*Any game that involves the alphabet – an ABC list of names you would never name your baby, a list of places where you’d like to travel, a list of your favorite book characters.
*Who farted? Yeah, this is getting pretty mature. But laughter is the opposite of fear and this is a funny game. Can you tell who may have just farted on the plane?
A few resources I’ve used this week to prepare:
*These videos are great for info & desensitization.
This video is amazing – a Dad who works for Southwest created this video for his son who is on the autism spectrum:
Anybody see the movie Talledega Nights with Will Ferrell? When I’m feeling panicky, I always look the same on the outside – maybe a little distracted, but my same normal self. But on the inside, I’m always worried I’ll turn all “Ricky Bobby” and break into a run, trying to escape. You’ve got to appreciate the human imagination and all its glory. Can you relate?
Children of the 70’s who grew up watching Mr. Rogers Neighborhood know that he famously encouraged us to look for the helpers in times of crisis and suffering. Spotting the helpers meant we were not alone – that we could trust in a basic sense of goodness in humanity.
Now, you and I both know that he was talking about real life crises – natural disasters, poverty, war. But one day his words hit home for me as I was taking a little drive.
Let me tell you a story.
A few years back I was doing exposure work on this one particular bridge/highway combo. It was just one of those spots that seemed to remain difficult for me no matter how many times I drove it. Because it was a challenge, it became my “go to” route for exposure whenever I would feel my overall anxiety popping up.
Three times a week, for about a month, I drove this loop over and over again, 45 minutes at a time. Students of anxiety will tell you that exposure practice needs frequency, intensity and duration to be effective.
One day while I was driving, I started to get that scrambly, panicky feeling as adrenaline coursed through my veins. I was having a hard time remembering that in all my experience driving while anxious, I’ve never had to pull over because it was too intense. Not once. I worked on simply saying,”Yes! I want this discomfort!” but the part of me that wanted to escape quickly was gaining strength.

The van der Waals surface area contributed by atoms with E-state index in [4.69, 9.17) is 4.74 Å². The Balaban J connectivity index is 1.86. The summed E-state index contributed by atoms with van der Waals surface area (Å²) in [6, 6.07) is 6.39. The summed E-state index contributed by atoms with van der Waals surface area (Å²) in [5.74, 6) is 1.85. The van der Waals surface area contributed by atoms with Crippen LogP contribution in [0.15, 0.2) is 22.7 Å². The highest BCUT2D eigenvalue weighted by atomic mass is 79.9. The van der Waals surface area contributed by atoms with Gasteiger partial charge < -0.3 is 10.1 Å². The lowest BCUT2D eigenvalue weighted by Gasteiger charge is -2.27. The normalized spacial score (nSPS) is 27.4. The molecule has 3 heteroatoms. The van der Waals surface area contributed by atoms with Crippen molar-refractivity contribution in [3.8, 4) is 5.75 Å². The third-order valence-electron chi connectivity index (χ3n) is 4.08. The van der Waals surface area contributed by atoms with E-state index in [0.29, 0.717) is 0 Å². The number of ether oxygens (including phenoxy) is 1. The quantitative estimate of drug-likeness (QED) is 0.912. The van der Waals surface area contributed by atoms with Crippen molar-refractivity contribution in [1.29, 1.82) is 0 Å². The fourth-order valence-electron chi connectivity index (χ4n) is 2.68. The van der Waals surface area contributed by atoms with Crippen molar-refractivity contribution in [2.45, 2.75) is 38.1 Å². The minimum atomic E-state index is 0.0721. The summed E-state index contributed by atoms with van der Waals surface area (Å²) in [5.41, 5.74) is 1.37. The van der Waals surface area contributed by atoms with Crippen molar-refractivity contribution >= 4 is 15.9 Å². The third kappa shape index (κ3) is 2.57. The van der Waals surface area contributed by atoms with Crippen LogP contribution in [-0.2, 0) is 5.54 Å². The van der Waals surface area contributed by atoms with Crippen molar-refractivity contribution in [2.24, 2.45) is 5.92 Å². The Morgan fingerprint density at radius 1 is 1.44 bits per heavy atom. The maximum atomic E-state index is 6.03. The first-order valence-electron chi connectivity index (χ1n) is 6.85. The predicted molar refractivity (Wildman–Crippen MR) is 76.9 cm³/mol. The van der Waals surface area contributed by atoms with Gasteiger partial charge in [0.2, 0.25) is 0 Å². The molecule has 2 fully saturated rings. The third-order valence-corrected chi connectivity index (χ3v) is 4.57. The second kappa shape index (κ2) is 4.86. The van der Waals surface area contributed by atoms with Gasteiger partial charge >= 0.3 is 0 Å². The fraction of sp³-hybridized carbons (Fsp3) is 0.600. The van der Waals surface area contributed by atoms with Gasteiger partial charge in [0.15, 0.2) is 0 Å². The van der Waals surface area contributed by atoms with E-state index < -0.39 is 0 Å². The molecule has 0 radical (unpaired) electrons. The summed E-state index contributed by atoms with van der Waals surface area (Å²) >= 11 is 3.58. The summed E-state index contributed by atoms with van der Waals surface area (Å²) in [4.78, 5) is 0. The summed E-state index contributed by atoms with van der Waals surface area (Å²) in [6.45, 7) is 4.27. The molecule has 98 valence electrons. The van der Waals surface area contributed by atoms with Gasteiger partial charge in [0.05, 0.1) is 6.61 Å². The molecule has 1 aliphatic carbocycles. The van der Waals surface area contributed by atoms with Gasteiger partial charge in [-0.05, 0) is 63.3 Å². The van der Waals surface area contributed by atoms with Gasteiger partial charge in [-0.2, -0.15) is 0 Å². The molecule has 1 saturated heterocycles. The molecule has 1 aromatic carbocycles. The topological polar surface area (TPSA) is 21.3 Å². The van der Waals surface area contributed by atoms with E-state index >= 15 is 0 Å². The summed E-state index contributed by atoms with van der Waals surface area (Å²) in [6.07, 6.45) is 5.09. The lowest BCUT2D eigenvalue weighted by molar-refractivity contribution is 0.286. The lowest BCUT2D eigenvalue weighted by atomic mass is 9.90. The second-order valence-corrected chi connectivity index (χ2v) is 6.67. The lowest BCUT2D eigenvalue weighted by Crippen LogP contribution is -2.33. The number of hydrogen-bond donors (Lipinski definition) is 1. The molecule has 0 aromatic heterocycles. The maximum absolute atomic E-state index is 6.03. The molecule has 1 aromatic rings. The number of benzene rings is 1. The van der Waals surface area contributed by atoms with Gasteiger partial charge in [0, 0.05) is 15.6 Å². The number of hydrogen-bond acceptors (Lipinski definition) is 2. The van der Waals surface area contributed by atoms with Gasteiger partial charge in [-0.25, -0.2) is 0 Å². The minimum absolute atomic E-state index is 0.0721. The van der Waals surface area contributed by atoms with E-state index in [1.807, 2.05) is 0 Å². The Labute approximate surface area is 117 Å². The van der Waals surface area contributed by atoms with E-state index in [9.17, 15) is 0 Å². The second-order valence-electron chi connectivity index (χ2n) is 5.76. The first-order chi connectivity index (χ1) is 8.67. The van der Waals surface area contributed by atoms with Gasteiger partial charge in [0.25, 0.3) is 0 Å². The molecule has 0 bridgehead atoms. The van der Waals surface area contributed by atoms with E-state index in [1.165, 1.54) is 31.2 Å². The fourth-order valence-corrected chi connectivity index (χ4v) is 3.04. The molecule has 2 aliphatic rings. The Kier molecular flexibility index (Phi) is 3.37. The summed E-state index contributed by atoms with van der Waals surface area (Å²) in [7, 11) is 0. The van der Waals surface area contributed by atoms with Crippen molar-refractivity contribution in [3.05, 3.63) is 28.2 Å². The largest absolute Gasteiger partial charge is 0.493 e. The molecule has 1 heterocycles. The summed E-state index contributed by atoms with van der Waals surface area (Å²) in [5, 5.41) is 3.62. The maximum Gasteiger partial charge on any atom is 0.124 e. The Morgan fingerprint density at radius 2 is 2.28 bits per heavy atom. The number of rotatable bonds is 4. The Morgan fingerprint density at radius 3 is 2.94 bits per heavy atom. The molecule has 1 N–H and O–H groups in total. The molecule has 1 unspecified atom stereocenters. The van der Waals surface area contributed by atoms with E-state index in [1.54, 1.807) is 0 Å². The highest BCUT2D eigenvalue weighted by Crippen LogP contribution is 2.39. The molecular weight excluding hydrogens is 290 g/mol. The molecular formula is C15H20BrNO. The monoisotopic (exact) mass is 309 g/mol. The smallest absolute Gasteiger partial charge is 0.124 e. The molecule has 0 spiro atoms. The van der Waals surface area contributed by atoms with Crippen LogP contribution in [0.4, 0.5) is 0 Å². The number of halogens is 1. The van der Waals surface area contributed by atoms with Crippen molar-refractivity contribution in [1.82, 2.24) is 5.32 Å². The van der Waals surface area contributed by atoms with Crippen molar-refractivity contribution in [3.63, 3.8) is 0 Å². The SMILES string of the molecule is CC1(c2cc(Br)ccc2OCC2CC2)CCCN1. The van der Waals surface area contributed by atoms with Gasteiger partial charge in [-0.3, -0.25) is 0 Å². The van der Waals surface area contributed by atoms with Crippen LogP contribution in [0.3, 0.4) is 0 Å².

Just at that moment, I noticed there was a crew of workmen on the side of the road and a sizable pull off just before the bridge began. Why hadn’t I thought of it before? If I really needed help I could simply pull over and ask those guys!
It was like the heavens opened up and the universe provided me with my own highway support crew! I laughed out loud and decided to view their presence as a little gift. Each time I passed by the pull off and gathered strength to cross the bridge, I said, “Hey Fellas! Thanks for being there for me!”
A little while later, I passed by a police officer hiding amongst the trees, looking to catch people speeding. Instead of rationally checking my speedometer to make sure I was within the limit, I smiled again. “Wow, there are helpers everywhere today!” I later texted the story to my husband who noted that most people get anxious when they see a cop on the side of the road. I responded with, “Well, you know, one persons speed trap is another persons ride home!”
It’s kind of amazing how significantly my levels of adrenaline dropped as I utilized the combination of humor, paradox (seeking out anxiety on purpose), gratitude and was distracted by my imagined “out” – the ability to pull over with support. Was the imagined “out” a crutch? Absolutely. But, it also gave me the boost to keep going while saying yes to the anxiety for another few rounds that day.
This isn’t news, but it’s amazing how our beliefs and imagination have the power to either turn on or turn off physical sensations. It works both ways – our beliefs and our imagination can either send us reeling with panic & anxiety or strengthen us with the knowledge we can handle whatever comes up.
Sometimes you just have to find a way to keep going, to stay and linger with your fears and sensations a little bit longer. The best way is to experiment with acceptance and even asking for more. But in aiming for perfection we sometimes wait and wait and never get out the door.
So, today, do whatever it takes to make your world a little bigger. It turns out there are helpers everywhere. We are rarely alone in our pursuits and challenges. But the most important help we will find is right there waiting, inside of ourselves.